In a blistering letter to the
Education Department’s top lawyer on Monday, the office of Preet Bharara, the United States attorney for the Southern District of New York, said that the investigation also showed that six school districts, which serve more than 50,000 elementary students, did not have a single school that is fully accessible.
“Nowhere is it more important to tear down the barriers to equal access than with respect to the education of our children,” Mr. Bharara’s office said. “But today, in New York City, 25 years after passage of the A.D.A., children with physical disabilities still do not have equal access to this most fundamental of rights.”
Mr. Bharara, in a brief statement, said his office had asked the city for a response to the findings, “including an outline and timeline of corrective actions that will remedy this unacceptable state of affairs.”
14-page letter gives the city 30 days to provide a response. The investigation had not been previously disclosed publicly.
Harry Hartfield, a spokesman for the
Education Department, said the department was reviewing the letter and remained “committed to increasing the accessibility of our school buildings.”
Mr. Hartfield said that the department had been cooperating with the investigation, and that as part of its most recent capital plan, it had set aside $100 million for accessibility projects.
“Our goal is to ensure that all our students have access to a high-quality education, and a student’s disability should never get in the way of their access to a great school,” Mr. Hartfield said.
In the letter, which was addressed to the department’s general counsel, Courtenaye Jackson-Chase, the government said the disabilities law reflected a “comprehensive mandate” to eliminate what had become pervasive discrimination against people with disabilities, which denied them equal access to “critically important government services and programs.”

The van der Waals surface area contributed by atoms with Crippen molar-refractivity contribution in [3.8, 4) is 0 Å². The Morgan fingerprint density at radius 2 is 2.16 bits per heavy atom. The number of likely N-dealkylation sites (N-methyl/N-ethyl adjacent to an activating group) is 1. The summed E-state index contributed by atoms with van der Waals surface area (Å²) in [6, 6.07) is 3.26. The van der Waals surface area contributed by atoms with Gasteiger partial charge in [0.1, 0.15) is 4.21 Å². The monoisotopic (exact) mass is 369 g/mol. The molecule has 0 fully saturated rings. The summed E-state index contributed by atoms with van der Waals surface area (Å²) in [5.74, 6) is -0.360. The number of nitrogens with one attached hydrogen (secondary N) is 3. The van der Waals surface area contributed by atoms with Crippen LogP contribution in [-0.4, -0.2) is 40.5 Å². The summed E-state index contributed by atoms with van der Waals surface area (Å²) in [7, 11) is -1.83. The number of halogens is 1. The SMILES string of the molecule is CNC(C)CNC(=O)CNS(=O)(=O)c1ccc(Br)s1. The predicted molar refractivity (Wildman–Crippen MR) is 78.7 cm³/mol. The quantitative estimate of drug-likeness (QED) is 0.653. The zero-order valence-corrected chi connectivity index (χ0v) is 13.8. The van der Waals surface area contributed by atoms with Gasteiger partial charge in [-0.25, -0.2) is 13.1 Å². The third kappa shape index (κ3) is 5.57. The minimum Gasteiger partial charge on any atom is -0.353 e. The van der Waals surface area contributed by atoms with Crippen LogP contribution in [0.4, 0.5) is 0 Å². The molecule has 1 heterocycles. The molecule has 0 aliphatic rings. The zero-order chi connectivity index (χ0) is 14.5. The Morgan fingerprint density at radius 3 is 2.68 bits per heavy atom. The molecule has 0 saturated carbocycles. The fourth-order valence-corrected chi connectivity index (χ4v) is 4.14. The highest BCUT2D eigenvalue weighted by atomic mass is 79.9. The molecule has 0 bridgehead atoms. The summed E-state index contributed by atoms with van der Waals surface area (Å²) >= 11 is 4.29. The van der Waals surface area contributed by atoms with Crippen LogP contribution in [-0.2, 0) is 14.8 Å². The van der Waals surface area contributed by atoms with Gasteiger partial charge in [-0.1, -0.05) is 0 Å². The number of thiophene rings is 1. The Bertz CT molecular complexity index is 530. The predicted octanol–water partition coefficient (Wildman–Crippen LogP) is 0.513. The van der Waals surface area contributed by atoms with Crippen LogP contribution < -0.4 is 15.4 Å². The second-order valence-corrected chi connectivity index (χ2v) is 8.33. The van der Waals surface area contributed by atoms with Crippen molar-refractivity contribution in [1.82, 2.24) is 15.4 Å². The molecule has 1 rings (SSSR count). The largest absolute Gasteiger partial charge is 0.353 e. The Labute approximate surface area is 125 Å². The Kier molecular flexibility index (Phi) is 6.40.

“Our investigation found that New York City’s elementary schools still are not ‘readily accessible to and usable by’ individuals with disabilities,” Mr. Bharara’s office wrote, “a population which includes not only students, but teachers and family members as well.”
The letter described the effect the violations had on families. Mr. Bharara’s office said that it had spoken with one family that had gone to what the prosecutors called “extreme measures” to keep a daughter enrolled in her local school, rather than subject her to a lengthy commute to the closest “accessible” school.
“A parent of this elementary school child was forced to travel to the school multiple times a day, every school day, in order to carry her child up and down stairs to her classroom, to the cafeteria, and to other areas of the school in which classes and programs were held,” the government wrote.